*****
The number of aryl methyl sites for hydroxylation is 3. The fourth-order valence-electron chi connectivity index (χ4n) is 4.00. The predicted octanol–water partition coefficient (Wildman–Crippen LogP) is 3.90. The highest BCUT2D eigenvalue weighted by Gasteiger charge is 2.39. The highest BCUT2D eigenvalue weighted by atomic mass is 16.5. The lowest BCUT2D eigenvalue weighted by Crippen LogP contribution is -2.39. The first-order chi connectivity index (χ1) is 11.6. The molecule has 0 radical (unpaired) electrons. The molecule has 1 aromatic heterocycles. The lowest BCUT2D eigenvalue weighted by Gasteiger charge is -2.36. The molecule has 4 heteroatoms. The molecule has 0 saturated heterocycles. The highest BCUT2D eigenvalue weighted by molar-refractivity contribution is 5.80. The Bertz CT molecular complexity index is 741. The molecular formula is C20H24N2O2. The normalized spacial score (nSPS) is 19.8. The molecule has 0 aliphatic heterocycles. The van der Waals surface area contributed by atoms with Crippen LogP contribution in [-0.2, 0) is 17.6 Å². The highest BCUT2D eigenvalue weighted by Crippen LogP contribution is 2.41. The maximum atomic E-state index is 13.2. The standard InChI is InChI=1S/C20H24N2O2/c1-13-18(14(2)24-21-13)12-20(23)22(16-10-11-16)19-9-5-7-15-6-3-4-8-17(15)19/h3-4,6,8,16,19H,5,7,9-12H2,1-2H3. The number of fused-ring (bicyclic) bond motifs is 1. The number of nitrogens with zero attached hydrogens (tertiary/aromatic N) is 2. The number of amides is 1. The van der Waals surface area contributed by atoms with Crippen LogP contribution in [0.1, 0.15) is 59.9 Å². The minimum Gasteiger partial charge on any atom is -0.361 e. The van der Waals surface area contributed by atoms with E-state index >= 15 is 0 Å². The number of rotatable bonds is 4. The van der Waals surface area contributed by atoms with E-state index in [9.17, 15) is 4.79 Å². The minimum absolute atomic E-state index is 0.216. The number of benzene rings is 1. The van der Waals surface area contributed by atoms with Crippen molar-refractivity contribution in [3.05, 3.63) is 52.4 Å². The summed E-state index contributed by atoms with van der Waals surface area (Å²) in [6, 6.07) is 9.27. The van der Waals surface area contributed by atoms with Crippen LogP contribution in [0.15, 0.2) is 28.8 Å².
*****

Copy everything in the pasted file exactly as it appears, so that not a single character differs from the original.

The number of aryl methyl sites for hydroxylation is 3. The fourth-order valence-electron chi connectivity index (χ4n) is 4.00. The predicted octanol–water partition coefficient (Wildman–Crippen LogP) is 3.90. The highest BCUT2D eigenvalue weighted by Gasteiger charge is 2.39. The highest BCUT2D eigenvalue weighted by atomic mass is 16.5. The lowest BCUT2D eigenvalue weighted by Crippen LogP contribution is -2.39. The first-order chi connectivity index (χ1) is 11.6. The molecule has 0 radical (unpaired) electrons. The molecule has 1 aromatic heterocycles. The lowest BCUT2D eigenvalue weighted by Gasteiger charge is -2.36. The molecule has 4 heteroatoms. The molecule has 0 saturated heterocycles. The highest BCUT2D eigenvalue weighted by molar-refractivity contribution is 5.80. The Bertz CT molecular complexity index is 741. The molecular formula is C20H24N2O2. The normalized spacial score (nSPS) is 19.8. The molecule has 0 aliphatic heterocycles. The van der Waals surface area contributed by atoms with Crippen LogP contribution in [-0.2, 0) is 17.6 Å². The highest BCUT2D eigenvalue weighted by Crippen LogP contribution is 2.41. The maximum atomic E-state index is 13.2. The standard InChI is InChI=1S/C20H24N2O2/c1-13-18(14(2)24-21-13)12-20(23)22(16-10-11-16)19-9-5-7-15-6-3-4-8-17(15)19/h3-4,6,8,16,19H,5,7,9-12H2,1-2H3. The number of fused-ring (bicyclic) bond motifs is 1. The number of nitrogens with zero attached hydrogens (tertiary/aromatic N) is 2. The number of amides is 1. The van der Waals surface area contributed by atoms with Crippen LogP contribution in [0.1, 0.15) is 59.9 Å². The minimum Gasteiger partial charge on any atom is -0.361 e. The van der Waals surface area contributed by atoms with E-state index >= 15 is 0 Å². The number of rotatable bonds is 4. The van der Waals surface area contributed by atoms with E-state index in [9.17, 15) is 4.79 Å². The minimum absolute atomic E-state index is 0.216. The number of benzene rings is 1. The van der Waals surface area contributed by atoms with Crippen molar-refractivity contribution in [3.05, 3.63) is 52.4 Å². The summed E-state index contributed by atoms with van der Waals surface area (Å²) in [6, 6.07) is 9.27. The van der Waals surface area contributed by atoms with Crippen LogP contribution in [0.15, 0.2) is 28.8 Å².